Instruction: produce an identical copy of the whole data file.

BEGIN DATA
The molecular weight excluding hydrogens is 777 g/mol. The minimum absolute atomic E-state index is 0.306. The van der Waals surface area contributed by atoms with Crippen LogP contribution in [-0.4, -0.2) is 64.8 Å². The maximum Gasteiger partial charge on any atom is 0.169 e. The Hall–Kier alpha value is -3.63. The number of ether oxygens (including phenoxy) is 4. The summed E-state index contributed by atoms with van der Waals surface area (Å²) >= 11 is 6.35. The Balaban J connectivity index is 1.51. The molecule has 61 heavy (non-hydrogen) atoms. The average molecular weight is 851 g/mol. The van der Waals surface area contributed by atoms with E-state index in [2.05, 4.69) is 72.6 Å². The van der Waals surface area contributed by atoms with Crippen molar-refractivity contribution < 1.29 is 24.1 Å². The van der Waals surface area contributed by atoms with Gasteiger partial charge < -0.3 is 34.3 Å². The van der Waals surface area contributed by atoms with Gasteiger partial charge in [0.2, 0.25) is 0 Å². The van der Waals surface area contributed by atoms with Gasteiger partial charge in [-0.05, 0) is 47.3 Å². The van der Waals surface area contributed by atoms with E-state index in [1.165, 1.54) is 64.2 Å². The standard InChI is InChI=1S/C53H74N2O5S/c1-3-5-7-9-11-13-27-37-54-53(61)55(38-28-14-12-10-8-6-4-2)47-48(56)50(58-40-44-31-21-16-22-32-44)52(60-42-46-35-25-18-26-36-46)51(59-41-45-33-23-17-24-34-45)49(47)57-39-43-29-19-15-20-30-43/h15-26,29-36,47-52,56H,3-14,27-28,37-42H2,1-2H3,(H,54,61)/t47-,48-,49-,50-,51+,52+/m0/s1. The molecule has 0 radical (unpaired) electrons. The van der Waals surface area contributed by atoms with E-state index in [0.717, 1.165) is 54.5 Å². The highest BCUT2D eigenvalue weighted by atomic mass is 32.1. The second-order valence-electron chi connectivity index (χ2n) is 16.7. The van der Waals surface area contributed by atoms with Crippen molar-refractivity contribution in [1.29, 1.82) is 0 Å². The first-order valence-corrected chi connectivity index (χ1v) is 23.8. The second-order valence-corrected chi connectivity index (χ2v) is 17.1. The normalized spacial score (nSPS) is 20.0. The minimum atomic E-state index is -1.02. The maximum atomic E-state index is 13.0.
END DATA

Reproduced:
The molecular weight excluding hydrogens is 777 g/mol. The minimum absolute atomic E-state index is 0.306. The van der Waals surface area contributed by atoms with Crippen LogP contribution in [-0.4, -0.2) is 64.8 Å². The maximum Gasteiger partial charge on any atom is 0.169 e. The Hall–Kier alpha value is -3.63. The number of ether oxygens (including phenoxy) is 4. The summed E-state index contributed by atoms with van der Waals surface area (Å²) >= 11 is 6.35. The Balaban J connectivity index is 1.51. The molecule has 61 heavy (non-hydrogen) atoms. The average molecular weight is 851 g/mol. The van der Waals surface area contributed by atoms with E-state index in [2.05, 4.69) is 72.6 Å². The van der Waals surface area contributed by atoms with Crippen molar-refractivity contribution < 1.29 is 24.1 Å². The van der Waals surface area contributed by atoms with Gasteiger partial charge < -0.3 is 34.3 Å². The van der Waals surface area contributed by atoms with Gasteiger partial charge in [0.2, 0.25) is 0 Å². The van der Waals surface area contributed by atoms with Gasteiger partial charge in [-0.05, 0) is 47.3 Å². The van der Waals surface area contributed by atoms with E-state index in [1.165, 1.54) is 64.2 Å². The standard InChI is InChI=1S/C53H74N2O5S/c1-3-5-7-9-11-13-27-37-54-53(61)55(38-28-14-12-10-8-6-4-2)47-48(56)50(58-40-44-31-21-16-22-32-44)52(60-42-46-35-25-18-26-36-46)51(59-41-45-33-23-17-24-34-45)49(47)57-39-43-29-19-15-20-30-43/h15-26,29-36,47-52,56H,3-14,27-28,37-42H2,1-2H3,(H,54,61)/t47-,48-,49-,50-,51+,52+/m0/s1. The molecule has 0 radical (unpaired) electrons. The van der Waals surface area contributed by atoms with E-state index in [0.717, 1.165) is 54.5 Å². The highest BCUT2D eigenvalue weighted by atomic mass is 32.1. The second-order valence-electron chi connectivity index (χ2n) is 16.7. The van der Waals surface area contributed by atoms with Crippen molar-refractivity contribution in [1.29, 1.82) is 0 Å². The first-order valence-corrected chi connectivity index (χ1v) is 23.8. The second-order valence-corrected chi connectivity index (χ2v) is 17.1. The normalized spacial score (nSPS) is 20.0. The minimum atomic E-state index is -1.02. The maximum atomic E-state index is 13.0.